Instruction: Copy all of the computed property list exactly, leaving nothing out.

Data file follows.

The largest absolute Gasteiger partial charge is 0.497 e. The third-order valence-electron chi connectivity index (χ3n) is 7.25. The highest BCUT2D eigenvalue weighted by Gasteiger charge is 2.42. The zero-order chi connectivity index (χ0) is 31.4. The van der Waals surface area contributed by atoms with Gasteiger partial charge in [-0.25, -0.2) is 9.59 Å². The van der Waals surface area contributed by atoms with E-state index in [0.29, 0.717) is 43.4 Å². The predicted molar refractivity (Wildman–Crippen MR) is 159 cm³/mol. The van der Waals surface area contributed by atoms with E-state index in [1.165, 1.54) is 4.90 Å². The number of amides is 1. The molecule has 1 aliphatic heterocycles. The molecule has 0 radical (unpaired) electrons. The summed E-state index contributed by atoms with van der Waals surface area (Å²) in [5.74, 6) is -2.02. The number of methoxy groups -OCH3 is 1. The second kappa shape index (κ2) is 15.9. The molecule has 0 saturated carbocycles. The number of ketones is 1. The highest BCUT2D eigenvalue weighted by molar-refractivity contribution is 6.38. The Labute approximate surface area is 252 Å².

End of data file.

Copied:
The largest absolute Gasteiger partial charge is 0.497 e. The third-order valence-electron chi connectivity index (χ3n) is 7.25. The highest BCUT2D eigenvalue weighted by Gasteiger charge is 2.42. The zero-order chi connectivity index (χ0) is 31.4. The van der Waals surface area contributed by atoms with Gasteiger partial charge in [-0.25, -0.2) is 9.59 Å². The van der Waals surface area contributed by atoms with E-state index in [0.29, 0.717) is 43.4 Å². The predicted molar refractivity (Wildman–Crippen MR) is 159 cm³/mol. The van der Waals surface area contributed by atoms with E-state index in [1.165, 1.54) is 4.90 Å². The number of amides is 1. The molecule has 1 aliphatic heterocycles. The molecule has 0 radical (unpaired) electrons. The summed E-state index contributed by atoms with van der Waals surface area (Å²) in [5.74, 6) is -2.02. The number of methoxy groups -OCH3 is 1. The second kappa shape index (κ2) is 15.9. The molecule has 0 saturated carbocycles. The number of ketones is 1. The highest BCUT2D eigenvalue weighted by molar-refractivity contribution is 6.38. The Labute approximate surface area is 252 Å².